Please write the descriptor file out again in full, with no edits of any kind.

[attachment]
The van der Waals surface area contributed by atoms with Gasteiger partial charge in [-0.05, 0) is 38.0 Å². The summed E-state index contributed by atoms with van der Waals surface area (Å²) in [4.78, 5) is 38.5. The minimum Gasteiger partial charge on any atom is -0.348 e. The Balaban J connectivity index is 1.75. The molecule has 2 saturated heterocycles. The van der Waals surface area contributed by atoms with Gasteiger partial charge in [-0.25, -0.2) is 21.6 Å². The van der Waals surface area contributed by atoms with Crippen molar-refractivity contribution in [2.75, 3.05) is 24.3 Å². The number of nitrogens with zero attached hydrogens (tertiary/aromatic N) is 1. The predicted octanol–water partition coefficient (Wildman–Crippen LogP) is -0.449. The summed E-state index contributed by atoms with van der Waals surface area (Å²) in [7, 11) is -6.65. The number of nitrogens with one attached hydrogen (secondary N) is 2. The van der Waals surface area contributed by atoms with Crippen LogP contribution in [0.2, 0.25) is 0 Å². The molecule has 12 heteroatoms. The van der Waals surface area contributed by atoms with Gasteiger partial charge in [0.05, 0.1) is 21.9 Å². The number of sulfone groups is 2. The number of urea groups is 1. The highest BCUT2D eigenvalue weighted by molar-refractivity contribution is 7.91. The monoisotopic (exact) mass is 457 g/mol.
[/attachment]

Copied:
The van der Waals surface area contributed by atoms with Gasteiger partial charge in [-0.05, 0) is 38.0 Å². The summed E-state index contributed by atoms with van der Waals surface area (Å²) in [4.78, 5) is 38.5. The minimum Gasteiger partial charge on any atom is -0.348 e. The Balaban J connectivity index is 1.75. The molecule has 2 saturated heterocycles. The van der Waals surface area contributed by atoms with Gasteiger partial charge in [-0.25, -0.2) is 21.6 Å². The van der Waals surface area contributed by atoms with Crippen molar-refractivity contribution in [2.75, 3.05) is 24.3 Å². The number of nitrogens with zero attached hydrogens (tertiary/aromatic N) is 1. The predicted octanol–water partition coefficient (Wildman–Crippen LogP) is -0.449. The summed E-state index contributed by atoms with van der Waals surface area (Å²) in [7, 11) is -6.65. The number of nitrogens with one attached hydrogen (secondary N) is 2. The van der Waals surface area contributed by atoms with Crippen LogP contribution in [0.2, 0.25) is 0 Å². The molecule has 12 heteroatoms. The van der Waals surface area contributed by atoms with Gasteiger partial charge in [0.05, 0.1) is 21.9 Å². The number of sulfone groups is 2. The number of urea groups is 1. The highest BCUT2D eigenvalue weighted by molar-refractivity contribution is 7.91. The monoisotopic (exact) mass is 457 g/mol.